Stem rust (Puccinia graminis tritici) is a FUNGUS disease disseminated by spores, which can be carried by wind for thousands of kilometres. In Canada, epidemics in 1916, 1927 and 1935 caused losses estimated at about 3.6, 3.3 and 3.2 million t of grain. The Dominion Rust Research Laboratory was set up in Winnipeg in 1925 to investigate stem rust and develop resistant cultivars. Renown, their first cultivar, distributed in 1936, has been followed by several other important cultivars (eg, Selkirk, Manitou, Neepawa); however, the Thatcher cultivar, developed in Minnesota and licensed in Canada in 1935, became the dominant form for many years. A new physiologic race of stem rust (15B) became epidemic from 1953 to 1955, causing losses of at least 8 million t of grain. Since that time, stem rust has caused little loss, but leaf rust (P. recondita) has been a problem because of its rapid changes in virulence. Cultivars resistant to both rusts are available.

In Alberta and western Saskatchewan, rust was rarely a problem, but drought and wheat-stem sawfly (Cephus cinctus) were. The sawfly, which occurs mainly in the Swift Current, Sask, to Lethbridge, Alta, area, cuts stems so that the heads fall on the ground and cannot be harvested. Resistance has been obtained by developing cultivars with solid stems, eg, Rescue (licensed 1946). RESEARCH STATIONS in the area have since developed a number of resistant cultivars with better yield and quality. They also work on developing drought-resistant cultivars.


Within Canada, wheat is the most important cultivated crop (grown on over 9 million ha), though production has declined in the last 20 years and canola is now nearly as important. Only one class of durum is grown, amber durum (spring); however, there are several classes of common wheat, based on seed hardness and colour, and on sowing time (autumn or spring). About 4.8% of Canada's 327 000 farms are classified as wheat farms. Wheat in Canada brings almost $4 billion to the farm gate and represents more than $5.5 billion in exports. Soft white winter wheat is grown on an area of some 750 000 ha, mainly in Ontario, although production in Western Canada has been increasing in recent years due to varietal improvements and good yields. Over 3 million t are produced annually, of which more than half is exported. The protein content is usually 9-10%, and this class is used for cake and pastry flour and breakfast cereals. The flour, mixed with hard wheat flour, produces an all-purpose flour.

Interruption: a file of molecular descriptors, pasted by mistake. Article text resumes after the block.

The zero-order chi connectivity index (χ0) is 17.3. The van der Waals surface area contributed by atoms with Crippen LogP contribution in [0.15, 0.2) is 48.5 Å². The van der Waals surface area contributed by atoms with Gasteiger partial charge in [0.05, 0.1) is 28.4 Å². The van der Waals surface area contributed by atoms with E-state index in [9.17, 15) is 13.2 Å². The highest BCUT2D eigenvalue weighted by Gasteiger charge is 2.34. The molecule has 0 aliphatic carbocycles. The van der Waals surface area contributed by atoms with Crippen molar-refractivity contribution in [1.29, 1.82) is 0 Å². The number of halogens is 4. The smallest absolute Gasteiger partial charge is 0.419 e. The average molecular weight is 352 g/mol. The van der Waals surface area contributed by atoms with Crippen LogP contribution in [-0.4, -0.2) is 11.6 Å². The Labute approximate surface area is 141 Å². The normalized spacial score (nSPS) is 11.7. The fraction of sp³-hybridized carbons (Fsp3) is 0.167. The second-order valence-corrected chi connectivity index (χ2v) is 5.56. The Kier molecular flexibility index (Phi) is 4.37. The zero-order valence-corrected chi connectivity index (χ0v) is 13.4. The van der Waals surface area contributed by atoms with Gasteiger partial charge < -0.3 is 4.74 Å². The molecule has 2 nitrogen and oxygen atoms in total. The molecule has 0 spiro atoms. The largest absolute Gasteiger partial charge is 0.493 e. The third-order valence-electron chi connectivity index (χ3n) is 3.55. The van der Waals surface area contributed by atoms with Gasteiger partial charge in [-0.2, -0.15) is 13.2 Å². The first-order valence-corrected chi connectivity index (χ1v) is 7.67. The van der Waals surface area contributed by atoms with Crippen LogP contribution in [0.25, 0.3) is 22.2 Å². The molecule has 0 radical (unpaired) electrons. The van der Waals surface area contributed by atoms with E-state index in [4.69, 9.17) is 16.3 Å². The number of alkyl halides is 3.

Saskatchewan alone grows over 45% of Canada's wheat. Production on the PRAIRIES is usually much greater than domestic consumption; therefore, the industry is export oriented. Common wheat is grown on about 7 million ha and durum wheat on 2 million ha. The protein levels of prairie wheats are usually 12-15%. Durum wheat is used for the production of semolina for pasta products, and hard red spring wheat is used for bread. Wheat contains gluten protein, which forms minute gas cells that hold carbon dioxide during fermentation, allowing dough to rise and resulting in light bread. Importers of Canadian wheat often blend it with weaker wheats before using it for bread. For this reason, much effort goes into maintaining the strength and mixing qualities of Canadian wheat. Maintenance involves controlling cultivars grown and applying a comprehensive grading system.